This design makes good use of a small urban lot by maximizing the advertising space. The design above the marquee is one unit, the design below another. The projecting marquee attracts the attention of both Driver and pedestrian. The exterior could be of concrete, plaster, terra cotta, glass or plastic, the lettering in copper or white metal.
This theatre is designed with a glass front. The box office has an automobile entrance to the parking lot with an automobile exit on the other side of the building. At night varicolored lights play on the façade and the building forms its own reflective background. This design marks a transition to the drive-theatre type.
Note on reverse: This theatre is built with a glass front so the lobby may be viewed from the street. This makes the front entertaining in itself and stresses the fact that entertainment is housed within. The poster cases are designed to sell the show.
Note on reverse: This spectacular design has been planned to care for a change in theatre patronage. It is meant to speak up to the people to come in and see what is inside, and is planned for a locality where the newsreel has become an attraction.
Lee produced a number of designs for newsreel theatres, a type of theatre that would show newsreels on a continuous basis. All the renderings describe in this archive as Theatre Design Concepts are newsreel theatres. The newsreel had been introduced as a short shown before the feature during the 1930s. World War II heightened interest in the newsreel, giving rise to the idea of small theatres showing newsreels only. As technology allowed, Lee began to increase his use of glass and later plastic, both transparent materials that could be used to great effect for buildings whose primary use was at night. Lee's renderings for these designs all show the buildings at night. By using transparent materials, Lee was creating illuminated sculptures that were their own advertisements for the film.Note on reverse: This modern idea has been designed to be inviting, entertaining and smart, to stand out in a busy location. The name on the theatre indicates the design was prepared for Mexico, probably in early 1940s.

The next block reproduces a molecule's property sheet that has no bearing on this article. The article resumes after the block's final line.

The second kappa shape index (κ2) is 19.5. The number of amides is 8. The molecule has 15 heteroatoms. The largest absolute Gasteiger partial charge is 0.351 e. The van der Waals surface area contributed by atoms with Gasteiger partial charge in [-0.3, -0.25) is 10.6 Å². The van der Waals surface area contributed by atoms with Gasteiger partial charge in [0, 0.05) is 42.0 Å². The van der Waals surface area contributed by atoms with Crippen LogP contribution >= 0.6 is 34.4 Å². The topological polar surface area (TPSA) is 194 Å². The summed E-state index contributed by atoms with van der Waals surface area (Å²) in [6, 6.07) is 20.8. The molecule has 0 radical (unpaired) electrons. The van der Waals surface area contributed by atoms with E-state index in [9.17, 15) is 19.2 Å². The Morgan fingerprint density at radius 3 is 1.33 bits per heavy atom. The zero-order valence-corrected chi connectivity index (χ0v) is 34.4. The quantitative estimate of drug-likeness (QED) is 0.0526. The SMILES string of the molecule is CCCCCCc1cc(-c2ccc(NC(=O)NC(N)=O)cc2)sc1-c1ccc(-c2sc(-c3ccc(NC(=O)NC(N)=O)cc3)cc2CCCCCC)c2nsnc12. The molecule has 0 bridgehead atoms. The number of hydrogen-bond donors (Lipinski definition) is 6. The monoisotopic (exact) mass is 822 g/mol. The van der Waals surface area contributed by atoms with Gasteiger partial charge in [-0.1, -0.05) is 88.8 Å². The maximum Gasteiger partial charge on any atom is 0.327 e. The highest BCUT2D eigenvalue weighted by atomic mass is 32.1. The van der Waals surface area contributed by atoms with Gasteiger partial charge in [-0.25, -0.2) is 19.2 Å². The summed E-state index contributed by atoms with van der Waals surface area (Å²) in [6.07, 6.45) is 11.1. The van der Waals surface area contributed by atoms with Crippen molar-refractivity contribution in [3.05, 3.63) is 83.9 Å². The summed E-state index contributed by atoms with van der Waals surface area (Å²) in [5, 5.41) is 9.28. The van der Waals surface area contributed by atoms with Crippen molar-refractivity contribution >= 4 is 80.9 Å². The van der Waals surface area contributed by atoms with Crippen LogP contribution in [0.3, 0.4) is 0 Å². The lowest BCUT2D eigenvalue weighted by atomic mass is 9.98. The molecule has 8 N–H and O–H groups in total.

This earliest-known concept for a drive-in theater by Lee, the Ventura Drive-In, shows a sophisticated use of illuminated triangular forms massed alongside the large illuminated screen structure and along the edges of the parking lot, creating an advertising sign for the theater out of the drive-in form itself. The sharp-edged forms are clearly Art Deco in character, a style that is sometimes called Zig-Zag Moderne. The design vocabulary was adapted from usage current in theatre design at the time.
Note on reverse: This theatre shall be its own advertising and the front shall sell the picture. Each row will have different colored lighting arrangements and the whole will be a blaze of color with the new fluorescent lighting units.
This theatre and office complex, perhaps taking its name from the Avenida de la Reforma in Mexico City, may be one of Lee's concepts for the Chapultepec Theatre (see 12401-12408) in Mexico City, which was located on the Avenida de la Reforma. The collection contains no photographs of the exterior of the Chapultepec.
“Apparition over Los Angeles,” (1932) presents Sister Aimee McPherson, founder of the Four-Square Church in Echo Park, Los Angeles, nude in the sky flanked by her mother, also nude, and her husband, above angels, one in a high hat presiding over money-bag shaped clouds, with the Angelus Temple in Echo Park below. The painting is in a frame.